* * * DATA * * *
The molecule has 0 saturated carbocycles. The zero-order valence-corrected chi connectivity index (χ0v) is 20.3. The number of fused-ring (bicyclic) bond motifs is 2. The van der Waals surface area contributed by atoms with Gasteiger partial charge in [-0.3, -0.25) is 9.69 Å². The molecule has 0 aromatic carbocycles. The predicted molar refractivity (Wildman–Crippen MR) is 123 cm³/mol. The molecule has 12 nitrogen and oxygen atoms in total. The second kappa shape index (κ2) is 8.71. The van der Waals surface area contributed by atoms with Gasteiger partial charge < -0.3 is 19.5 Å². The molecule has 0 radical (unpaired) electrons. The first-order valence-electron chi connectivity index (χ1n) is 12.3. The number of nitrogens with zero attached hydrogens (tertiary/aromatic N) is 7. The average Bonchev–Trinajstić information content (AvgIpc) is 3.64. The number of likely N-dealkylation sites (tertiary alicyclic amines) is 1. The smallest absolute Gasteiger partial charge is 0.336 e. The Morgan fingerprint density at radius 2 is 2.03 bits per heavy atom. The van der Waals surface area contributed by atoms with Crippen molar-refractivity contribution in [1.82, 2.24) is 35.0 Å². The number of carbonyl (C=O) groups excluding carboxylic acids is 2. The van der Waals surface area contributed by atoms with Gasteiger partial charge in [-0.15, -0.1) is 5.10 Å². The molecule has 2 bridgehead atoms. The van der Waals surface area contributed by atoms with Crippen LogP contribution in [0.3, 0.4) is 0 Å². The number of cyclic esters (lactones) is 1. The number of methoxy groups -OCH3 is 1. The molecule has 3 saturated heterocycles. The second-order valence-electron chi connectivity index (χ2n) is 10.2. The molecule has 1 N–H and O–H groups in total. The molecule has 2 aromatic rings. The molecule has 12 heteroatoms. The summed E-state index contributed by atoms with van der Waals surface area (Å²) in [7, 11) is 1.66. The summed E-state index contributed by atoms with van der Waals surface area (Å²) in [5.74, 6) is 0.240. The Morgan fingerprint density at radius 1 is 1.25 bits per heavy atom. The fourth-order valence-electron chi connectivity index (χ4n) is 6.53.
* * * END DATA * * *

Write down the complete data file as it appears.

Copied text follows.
The molecule has 0 saturated carbocycles. The zero-order valence-corrected chi connectivity index (χ0v) is 20.3. The number of fused-ring (bicyclic) bond motifs is 2. The van der Waals surface area contributed by atoms with Gasteiger partial charge in [-0.3, -0.25) is 9.69 Å². The molecule has 0 aromatic carbocycles. The predicted molar refractivity (Wildman–Crippen MR) is 123 cm³/mol. The molecule has 12 nitrogen and oxygen atoms in total. The second kappa shape index (κ2) is 8.71. The van der Waals surface area contributed by atoms with Gasteiger partial charge < -0.3 is 19.5 Å². The molecule has 0 radical (unpaired) electrons. The first-order valence-electron chi connectivity index (χ1n) is 12.3. The number of nitrogens with zero attached hydrogens (tertiary/aromatic N) is 7. The average Bonchev–Trinajstić information content (AvgIpc) is 3.64. The number of likely N-dealkylation sites (tertiary alicyclic amines) is 1. The smallest absolute Gasteiger partial charge is 0.336 e. The Morgan fingerprint density at radius 2 is 2.03 bits per heavy atom. The van der Waals surface area contributed by atoms with Crippen molar-refractivity contribution in [1.82, 2.24) is 35.0 Å². The number of carbonyl (C=O) groups excluding carboxylic acids is 2. The van der Waals surface area contributed by atoms with Gasteiger partial charge in [-0.15, -0.1) is 5.10 Å². The molecule has 2 bridgehead atoms. The van der Waals surface area contributed by atoms with Crippen LogP contribution in [0.3, 0.4) is 0 Å². The number of cyclic esters (lactones) is 1. The number of methoxy groups -OCH3 is 1. The molecule has 3 saturated heterocycles. The second-order valence-electron chi connectivity index (χ2n) is 10.2. The molecule has 1 N–H and O–H groups in total. The molecule has 2 aromatic rings. The molecule has 12 heteroatoms. The summed E-state index contributed by atoms with van der Waals surface area (Å²) in [7, 11) is 1.66. The summed E-state index contributed by atoms with van der Waals surface area (Å²) in [5.74, 6) is 0.240. The Morgan fingerprint density at radius 1 is 1.25 bits per heavy atom. The fourth-order valence-electron chi connectivity index (χ4n) is 6.53.